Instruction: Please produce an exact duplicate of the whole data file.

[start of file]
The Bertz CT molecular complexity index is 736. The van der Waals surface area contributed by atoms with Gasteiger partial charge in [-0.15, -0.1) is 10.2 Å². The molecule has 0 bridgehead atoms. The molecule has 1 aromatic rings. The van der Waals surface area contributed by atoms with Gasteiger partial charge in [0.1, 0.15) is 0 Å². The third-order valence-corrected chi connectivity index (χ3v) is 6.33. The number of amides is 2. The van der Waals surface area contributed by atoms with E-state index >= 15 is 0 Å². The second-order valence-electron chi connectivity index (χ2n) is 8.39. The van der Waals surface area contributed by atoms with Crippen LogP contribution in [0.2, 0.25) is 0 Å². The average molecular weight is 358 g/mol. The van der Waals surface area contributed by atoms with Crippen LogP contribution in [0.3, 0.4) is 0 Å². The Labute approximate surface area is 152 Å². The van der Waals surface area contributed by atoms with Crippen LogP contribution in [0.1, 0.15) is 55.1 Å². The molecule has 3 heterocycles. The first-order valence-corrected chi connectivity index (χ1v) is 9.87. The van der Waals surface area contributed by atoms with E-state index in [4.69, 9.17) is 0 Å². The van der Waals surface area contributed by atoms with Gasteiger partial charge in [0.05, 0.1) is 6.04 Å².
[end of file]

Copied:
The Bertz CT molecular complexity index is 736. The van der Waals surface area contributed by atoms with Gasteiger partial charge in [-0.15, -0.1) is 10.2 Å². The molecule has 0 bridgehead atoms. The molecule has 1 aromatic rings. The van der Waals surface area contributed by atoms with Gasteiger partial charge in [0.1, 0.15) is 0 Å². The third-order valence-corrected chi connectivity index (χ3v) is 6.33. The number of amides is 2. The van der Waals surface area contributed by atoms with E-state index >= 15 is 0 Å². The second-order valence-electron chi connectivity index (χ2n) is 8.39. The van der Waals surface area contributed by atoms with Crippen LogP contribution in [0.2, 0.25) is 0 Å². The average molecular weight is 358 g/mol. The van der Waals surface area contributed by atoms with Crippen LogP contribution in [0.3, 0.4) is 0 Å². The Labute approximate surface area is 152 Å². The van der Waals surface area contributed by atoms with Crippen LogP contribution in [0.1, 0.15) is 55.1 Å². The molecule has 3 heterocycles. The first-order valence-corrected chi connectivity index (χ1v) is 9.87. The van der Waals surface area contributed by atoms with E-state index in [4.69, 9.17) is 0 Å². The van der Waals surface area contributed by atoms with Gasteiger partial charge in [0.05, 0.1) is 6.04 Å².